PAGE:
The Diabetes Glossary: For the Newly Diagnosed Type 1 Diabetic

The Diabetes Glossary: For the Newly Diagnosed Type 1 Diabetic

April 21, 2022

*Disclaimer: All content and information in this blog is for informational and educational purposes only. Always consult your health care provider before making any adjustments to your exercise routine or diabetes management.


When you receive a diagnosis of diabetes, it really is like learning a whole new language. Not only does it change the way that you take care of your body and the way that you look at food, but there’s all these new terms that you didn’t know existed. If you are new to the diabetes community, you might have heard these terms and have no idea what they mean or you don't know that these terms exist. In this blog post, we are going to define some of the most common words and phrases inside the T1D community so you can learn new tools and strategies in your self-management and topics to discuss with your healthcare providers.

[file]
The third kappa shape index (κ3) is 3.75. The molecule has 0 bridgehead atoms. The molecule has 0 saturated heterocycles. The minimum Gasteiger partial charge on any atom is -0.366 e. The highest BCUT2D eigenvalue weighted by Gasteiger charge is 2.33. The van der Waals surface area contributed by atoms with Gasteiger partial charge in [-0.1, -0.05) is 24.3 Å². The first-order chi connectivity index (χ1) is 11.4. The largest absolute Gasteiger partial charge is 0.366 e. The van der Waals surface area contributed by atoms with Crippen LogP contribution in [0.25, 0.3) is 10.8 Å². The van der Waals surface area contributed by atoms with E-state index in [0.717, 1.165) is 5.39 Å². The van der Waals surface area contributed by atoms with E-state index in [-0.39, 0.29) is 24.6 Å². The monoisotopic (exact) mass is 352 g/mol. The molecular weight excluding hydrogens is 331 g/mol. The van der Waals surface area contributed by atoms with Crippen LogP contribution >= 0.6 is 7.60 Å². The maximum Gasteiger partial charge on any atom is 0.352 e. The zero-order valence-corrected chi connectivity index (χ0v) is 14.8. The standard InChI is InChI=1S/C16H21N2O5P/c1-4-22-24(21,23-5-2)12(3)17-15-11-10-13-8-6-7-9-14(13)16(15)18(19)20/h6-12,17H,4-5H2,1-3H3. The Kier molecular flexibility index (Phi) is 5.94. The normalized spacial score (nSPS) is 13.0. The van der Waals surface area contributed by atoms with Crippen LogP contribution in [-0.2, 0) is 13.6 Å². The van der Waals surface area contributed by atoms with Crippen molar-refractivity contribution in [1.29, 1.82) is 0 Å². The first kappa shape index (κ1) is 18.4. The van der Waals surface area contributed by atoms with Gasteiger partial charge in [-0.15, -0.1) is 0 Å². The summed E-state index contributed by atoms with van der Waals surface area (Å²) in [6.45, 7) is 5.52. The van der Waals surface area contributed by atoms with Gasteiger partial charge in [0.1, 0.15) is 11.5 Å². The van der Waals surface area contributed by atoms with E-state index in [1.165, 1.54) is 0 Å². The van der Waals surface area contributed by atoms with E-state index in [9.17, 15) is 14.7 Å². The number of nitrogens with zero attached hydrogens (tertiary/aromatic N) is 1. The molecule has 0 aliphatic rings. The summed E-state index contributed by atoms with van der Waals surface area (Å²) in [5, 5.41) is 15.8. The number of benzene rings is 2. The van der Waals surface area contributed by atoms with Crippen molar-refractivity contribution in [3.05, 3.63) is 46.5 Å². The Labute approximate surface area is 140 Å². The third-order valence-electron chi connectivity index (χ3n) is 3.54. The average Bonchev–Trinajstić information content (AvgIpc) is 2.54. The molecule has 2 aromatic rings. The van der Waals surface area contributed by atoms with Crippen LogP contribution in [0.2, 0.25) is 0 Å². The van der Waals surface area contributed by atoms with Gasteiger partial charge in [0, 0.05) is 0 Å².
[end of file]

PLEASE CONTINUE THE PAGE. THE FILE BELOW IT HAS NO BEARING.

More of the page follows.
the diabetes glossary: for the newly diagnosed type 1 diabetic

 

Prebolus

You may have heard the term ‘bolus’ which is whenever you deliver fast-acting insulin during mealtimes. However, as a far ‘pre-bolusing’ goes, that is the action of taking your insulin before you eat. This can be 5 minutes, this can be 10 minutes, or however long you find appropriate when speaking to your healthcare provider. The key reason for doing this is because synthetic insulin takes time to start working. Unlike people without diabetes, the pancreas will automatically secrete insulin whenever it detects carbohydrates or a rise in blood sugar levels. Utilizing a prebolus, or taking insulin before eating, can allow the injected insulin to be readily available once you start your meal and minimize the potential impact of post-meal spikes. There are a lot of factors that can determine your prebolus timing so make sure to discuss this topic with your healthcare providers to assess what time frame is best for you. 

 

Time in Range